USA.- Microbial proteins, such as fungal biomass produced on low-cost feedstock, have gained significant attention as feed ingredients due to cost effectiveness and long-term sustainability. Fungal process is a low-cost and simple process for animal feed production, as fungi are known to grow extensively on diverse organic feedstocks under optimal conditions. Hawaii produces a large quantity of fruit and food/agri by-products and waste products that may have the potential to be upgraded into protein enriched value-added products. The ongoing CTSA-funded project “Utilization of local agri-processing by-products to produce fungal protein for aquatic feed production” is investigating this potential in products including molasses, cassava, papaya waste, and microbrewery waste.

Norwich, United Kingdom.- Squid, sole, dogfish, herring and cod all feed on baby jellyfish – according to new research from the University of East Anglia and the Centre for Environment, Fisheries and Aquaculture Science (Cefas).

Washington, USA.- Ribbed mussels can remove nitrogen and other excess nutrients from an urban estuary and could help improve water quality in other urban and coastal locations, according to a study in New York City's Bronx River. The findings, published in Environmental Science and Technology, are part of long-term efforts to improve water quality in the Bronx River Estuary.

Germany.- If green algae of the species Chlamydomonas reinhardtii meet Pseudomonas protegens bacteria, their fate is sealed. The bacteria, measuring only some two micrometres, surround the algae, which are around five times larger, and attack them with a deadly toxic cocktail. The algae lose their flagella, which renders them immobile. The green single-celled organisms then become deformed and are no longer able to proliferate. The chemical mechanism underlying this extremely effective attack has now been uncovered by botanists and natural product chemists at Friedrich Schiller University, Jena (FSU) and the Leibniz Institute for Natural Product Research and Infection Biology - Hans Knöll Institute (HKI).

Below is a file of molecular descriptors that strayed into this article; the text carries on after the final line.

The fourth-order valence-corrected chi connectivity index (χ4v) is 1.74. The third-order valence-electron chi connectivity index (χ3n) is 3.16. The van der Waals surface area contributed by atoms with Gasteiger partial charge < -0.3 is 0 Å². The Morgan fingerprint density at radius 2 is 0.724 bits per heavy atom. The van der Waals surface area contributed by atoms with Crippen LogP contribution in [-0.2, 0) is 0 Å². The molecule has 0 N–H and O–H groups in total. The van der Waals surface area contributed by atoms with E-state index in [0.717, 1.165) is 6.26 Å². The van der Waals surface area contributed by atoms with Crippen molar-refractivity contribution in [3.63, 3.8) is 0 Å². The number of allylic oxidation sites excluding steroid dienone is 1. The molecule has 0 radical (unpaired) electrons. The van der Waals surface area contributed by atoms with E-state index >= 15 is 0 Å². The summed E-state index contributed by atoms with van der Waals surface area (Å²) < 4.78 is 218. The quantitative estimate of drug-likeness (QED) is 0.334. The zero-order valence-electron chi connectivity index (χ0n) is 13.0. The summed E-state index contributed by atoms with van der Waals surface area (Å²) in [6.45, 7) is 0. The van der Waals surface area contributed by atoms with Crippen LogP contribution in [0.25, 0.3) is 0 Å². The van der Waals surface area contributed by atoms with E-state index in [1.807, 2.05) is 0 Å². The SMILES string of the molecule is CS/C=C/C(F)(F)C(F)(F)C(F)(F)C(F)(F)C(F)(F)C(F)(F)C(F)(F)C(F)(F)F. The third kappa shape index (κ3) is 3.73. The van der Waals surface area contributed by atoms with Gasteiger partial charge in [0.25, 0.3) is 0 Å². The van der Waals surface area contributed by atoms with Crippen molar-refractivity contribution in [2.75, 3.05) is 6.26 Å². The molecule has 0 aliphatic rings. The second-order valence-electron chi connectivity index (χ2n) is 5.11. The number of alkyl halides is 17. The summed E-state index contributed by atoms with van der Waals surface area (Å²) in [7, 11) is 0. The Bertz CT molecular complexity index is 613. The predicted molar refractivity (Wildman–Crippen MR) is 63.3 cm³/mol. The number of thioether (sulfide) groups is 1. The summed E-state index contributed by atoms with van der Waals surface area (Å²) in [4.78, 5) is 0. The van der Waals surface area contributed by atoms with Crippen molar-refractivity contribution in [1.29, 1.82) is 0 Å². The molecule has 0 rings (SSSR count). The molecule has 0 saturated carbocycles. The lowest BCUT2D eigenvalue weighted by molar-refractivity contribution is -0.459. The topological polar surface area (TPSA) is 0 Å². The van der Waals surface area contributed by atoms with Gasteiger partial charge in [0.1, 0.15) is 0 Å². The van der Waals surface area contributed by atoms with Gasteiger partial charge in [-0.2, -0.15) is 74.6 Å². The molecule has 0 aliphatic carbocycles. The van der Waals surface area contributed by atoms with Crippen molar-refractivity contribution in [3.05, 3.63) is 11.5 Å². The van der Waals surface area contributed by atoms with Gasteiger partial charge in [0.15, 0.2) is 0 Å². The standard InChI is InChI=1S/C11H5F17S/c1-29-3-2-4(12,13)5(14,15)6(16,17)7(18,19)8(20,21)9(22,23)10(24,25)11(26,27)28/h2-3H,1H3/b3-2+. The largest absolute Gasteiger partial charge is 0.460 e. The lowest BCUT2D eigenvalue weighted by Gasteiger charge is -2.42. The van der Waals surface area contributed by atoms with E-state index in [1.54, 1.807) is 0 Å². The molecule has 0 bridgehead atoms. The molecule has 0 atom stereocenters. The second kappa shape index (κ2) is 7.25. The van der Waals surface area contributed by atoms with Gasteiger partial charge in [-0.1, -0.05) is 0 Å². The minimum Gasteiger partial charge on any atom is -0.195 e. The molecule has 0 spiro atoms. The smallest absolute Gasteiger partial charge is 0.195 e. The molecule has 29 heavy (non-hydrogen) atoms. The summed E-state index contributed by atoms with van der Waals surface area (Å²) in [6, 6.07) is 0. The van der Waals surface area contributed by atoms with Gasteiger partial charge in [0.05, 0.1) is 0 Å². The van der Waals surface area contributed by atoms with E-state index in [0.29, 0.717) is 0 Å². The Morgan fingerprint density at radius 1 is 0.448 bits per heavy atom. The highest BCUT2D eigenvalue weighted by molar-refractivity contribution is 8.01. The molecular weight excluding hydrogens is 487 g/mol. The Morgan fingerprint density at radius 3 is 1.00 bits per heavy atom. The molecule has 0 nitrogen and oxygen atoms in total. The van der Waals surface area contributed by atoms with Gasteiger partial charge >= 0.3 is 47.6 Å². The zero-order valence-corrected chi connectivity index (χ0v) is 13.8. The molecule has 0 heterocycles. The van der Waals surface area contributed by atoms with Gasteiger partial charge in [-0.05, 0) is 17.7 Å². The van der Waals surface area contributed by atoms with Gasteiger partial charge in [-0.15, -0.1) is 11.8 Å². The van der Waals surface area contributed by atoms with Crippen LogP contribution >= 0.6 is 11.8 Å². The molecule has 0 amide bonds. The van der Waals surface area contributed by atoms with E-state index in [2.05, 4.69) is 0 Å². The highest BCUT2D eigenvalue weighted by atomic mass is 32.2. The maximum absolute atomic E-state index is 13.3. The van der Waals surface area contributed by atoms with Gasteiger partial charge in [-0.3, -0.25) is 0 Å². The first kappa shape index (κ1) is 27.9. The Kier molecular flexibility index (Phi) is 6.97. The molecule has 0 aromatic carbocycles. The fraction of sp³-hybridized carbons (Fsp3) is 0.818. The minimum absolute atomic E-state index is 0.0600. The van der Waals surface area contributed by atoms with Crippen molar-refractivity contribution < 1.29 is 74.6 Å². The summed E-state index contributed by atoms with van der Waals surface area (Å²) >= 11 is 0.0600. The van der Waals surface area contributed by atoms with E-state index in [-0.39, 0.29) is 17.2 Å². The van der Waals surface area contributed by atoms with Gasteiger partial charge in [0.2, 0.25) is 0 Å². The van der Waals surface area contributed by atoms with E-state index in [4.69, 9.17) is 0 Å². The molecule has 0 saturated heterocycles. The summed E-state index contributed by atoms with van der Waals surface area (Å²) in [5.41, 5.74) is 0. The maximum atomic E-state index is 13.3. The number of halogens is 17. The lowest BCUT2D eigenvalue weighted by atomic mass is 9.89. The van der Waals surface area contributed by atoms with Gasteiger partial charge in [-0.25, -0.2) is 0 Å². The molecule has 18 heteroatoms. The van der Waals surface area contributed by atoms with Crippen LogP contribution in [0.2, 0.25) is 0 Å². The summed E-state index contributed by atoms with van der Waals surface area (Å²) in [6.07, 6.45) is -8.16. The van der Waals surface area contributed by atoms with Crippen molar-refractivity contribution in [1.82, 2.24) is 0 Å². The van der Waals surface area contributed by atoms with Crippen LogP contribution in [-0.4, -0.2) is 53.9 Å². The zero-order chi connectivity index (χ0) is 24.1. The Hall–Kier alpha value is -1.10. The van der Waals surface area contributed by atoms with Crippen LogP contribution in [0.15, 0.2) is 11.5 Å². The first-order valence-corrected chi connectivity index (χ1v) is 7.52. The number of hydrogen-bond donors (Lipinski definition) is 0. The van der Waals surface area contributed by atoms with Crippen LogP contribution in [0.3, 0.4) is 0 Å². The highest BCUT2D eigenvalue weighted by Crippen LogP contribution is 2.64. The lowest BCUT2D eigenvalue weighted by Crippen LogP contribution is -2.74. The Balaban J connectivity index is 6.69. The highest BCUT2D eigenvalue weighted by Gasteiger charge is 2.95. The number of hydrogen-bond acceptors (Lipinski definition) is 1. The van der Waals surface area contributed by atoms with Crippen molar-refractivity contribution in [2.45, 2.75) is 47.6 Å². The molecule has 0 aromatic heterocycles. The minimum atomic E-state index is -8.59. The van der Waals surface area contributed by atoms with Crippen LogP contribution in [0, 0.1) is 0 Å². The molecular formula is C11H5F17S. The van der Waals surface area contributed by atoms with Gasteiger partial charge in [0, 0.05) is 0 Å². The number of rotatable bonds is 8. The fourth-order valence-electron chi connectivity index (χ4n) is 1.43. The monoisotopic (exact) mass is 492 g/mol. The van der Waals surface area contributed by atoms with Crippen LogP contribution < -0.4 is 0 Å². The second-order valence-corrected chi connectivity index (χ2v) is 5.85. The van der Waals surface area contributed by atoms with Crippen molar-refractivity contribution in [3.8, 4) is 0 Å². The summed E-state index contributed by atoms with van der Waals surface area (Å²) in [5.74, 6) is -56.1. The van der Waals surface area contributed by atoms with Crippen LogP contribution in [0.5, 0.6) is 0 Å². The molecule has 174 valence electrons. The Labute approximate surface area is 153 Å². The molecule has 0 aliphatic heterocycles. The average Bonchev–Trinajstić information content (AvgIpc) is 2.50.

Kiel, Germany.- Mussels protect themselves against environmental disturbances and enemies through a hard, calcareous shell. Increased ocean acidification makes it difficult for organisms to form their shells. In a study published today, in the international journal Nature Communications, a group of scientists from the Kiel University and GEOMAR Helmholtz Centre for Ocean Research Kiel show that mussel larvae react sensitively to ocean acidification, which leads to reduced calcification rates and shell dissolution.